Servicemember Monthly Financial Plan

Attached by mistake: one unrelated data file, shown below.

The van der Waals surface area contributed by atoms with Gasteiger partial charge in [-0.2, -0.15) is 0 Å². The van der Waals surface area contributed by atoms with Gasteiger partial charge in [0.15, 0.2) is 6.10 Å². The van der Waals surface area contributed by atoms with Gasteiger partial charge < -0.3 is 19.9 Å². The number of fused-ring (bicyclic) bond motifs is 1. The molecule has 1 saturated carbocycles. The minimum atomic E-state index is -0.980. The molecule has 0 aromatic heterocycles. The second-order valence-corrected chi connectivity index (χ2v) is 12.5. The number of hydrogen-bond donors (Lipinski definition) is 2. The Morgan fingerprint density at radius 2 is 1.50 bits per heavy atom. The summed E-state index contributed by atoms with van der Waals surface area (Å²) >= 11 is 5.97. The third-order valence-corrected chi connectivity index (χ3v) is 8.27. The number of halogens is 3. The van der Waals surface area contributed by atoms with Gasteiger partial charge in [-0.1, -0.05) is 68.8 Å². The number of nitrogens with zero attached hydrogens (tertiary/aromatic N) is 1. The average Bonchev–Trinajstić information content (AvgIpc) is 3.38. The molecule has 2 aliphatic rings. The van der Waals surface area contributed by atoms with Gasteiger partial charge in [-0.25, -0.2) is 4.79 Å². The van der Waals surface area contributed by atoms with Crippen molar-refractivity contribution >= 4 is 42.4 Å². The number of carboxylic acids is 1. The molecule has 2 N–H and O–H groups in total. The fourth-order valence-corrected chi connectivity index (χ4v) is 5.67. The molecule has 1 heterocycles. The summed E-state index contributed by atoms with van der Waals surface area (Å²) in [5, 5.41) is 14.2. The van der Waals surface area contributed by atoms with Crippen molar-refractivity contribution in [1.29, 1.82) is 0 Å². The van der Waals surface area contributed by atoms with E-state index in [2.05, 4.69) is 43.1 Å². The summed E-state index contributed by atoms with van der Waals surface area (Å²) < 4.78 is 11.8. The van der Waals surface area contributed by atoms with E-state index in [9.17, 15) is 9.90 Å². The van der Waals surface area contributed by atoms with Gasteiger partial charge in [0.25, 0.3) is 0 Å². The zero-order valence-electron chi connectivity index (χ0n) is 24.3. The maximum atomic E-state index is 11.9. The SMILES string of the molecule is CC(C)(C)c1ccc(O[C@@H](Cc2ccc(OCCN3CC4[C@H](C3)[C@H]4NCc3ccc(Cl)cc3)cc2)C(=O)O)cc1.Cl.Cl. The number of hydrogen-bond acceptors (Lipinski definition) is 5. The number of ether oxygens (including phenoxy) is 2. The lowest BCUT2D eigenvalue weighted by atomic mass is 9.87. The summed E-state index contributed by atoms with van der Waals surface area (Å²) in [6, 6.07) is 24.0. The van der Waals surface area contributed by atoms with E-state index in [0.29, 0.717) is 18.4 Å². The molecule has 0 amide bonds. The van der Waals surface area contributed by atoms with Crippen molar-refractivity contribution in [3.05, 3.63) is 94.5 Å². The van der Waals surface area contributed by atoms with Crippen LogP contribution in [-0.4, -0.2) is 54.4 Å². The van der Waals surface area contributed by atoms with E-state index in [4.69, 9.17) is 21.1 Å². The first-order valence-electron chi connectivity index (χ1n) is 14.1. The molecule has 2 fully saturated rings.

Having a plan for your monthly bills can help a person stay on a firm financial footing.  Knowing and having a budget can also give you peace of mind in being able to project your spending and track your expenses.  Some simple overall things you can do to help: -Join an online bill paying service, its convenient, it’s free, and it takes a lot of stress off of you as a Servicemember. Plus you will save time, postage and stress. -Have a family meeting, set goals, and come up with ideas for whole family to work on. -Streamline and simplify your bill process as much as you can. Here are some simple ideas to use to start the year as a monthly guide to help you in your budget process. January.  Work to pay off your holiday debt, and to try and move any of your debt away from high interest debts such as credit cards. Try to move your debt to low rate accounts, and consolidate as much as you can.  Open a small savings account to save for your goals, vacations or other purchases. February.  Gather all your tax documents together, and make sure by middle of February you have all your 1099 and W-2 forms handy.  And if you are able to, so your own taxes.  Get help if you need it, but work on your taxes as much as you can yourself.  If you don’t have the necessary forms, request new ones from your employer.  Set up an Autopsy account for savings and make it automatic.  Use your January plan to decide how much you can save this way. March.  Review your life insurance and overall insurance plans. Take a look at your retirement and IRA, and decide how large you wish to make any contribution to your IRA account.  You have until April 15th, to make your deposit. April.  File your state, local and federal taxes by April 15th.  Dig out your auto insurance; it will soon be spring and then summer, double check that all your vehicles and drivers have sufficient coverage for both accidents and comprehensive coverage. Tax season is now behind you, so take the time to look at your withholding for the upcoming year.  If you owed a lot of tax, perhaps you should have more withheld out of your check.  But having too much withheld is akin to letting Uncle Sam have a tax-free loan at your expense.

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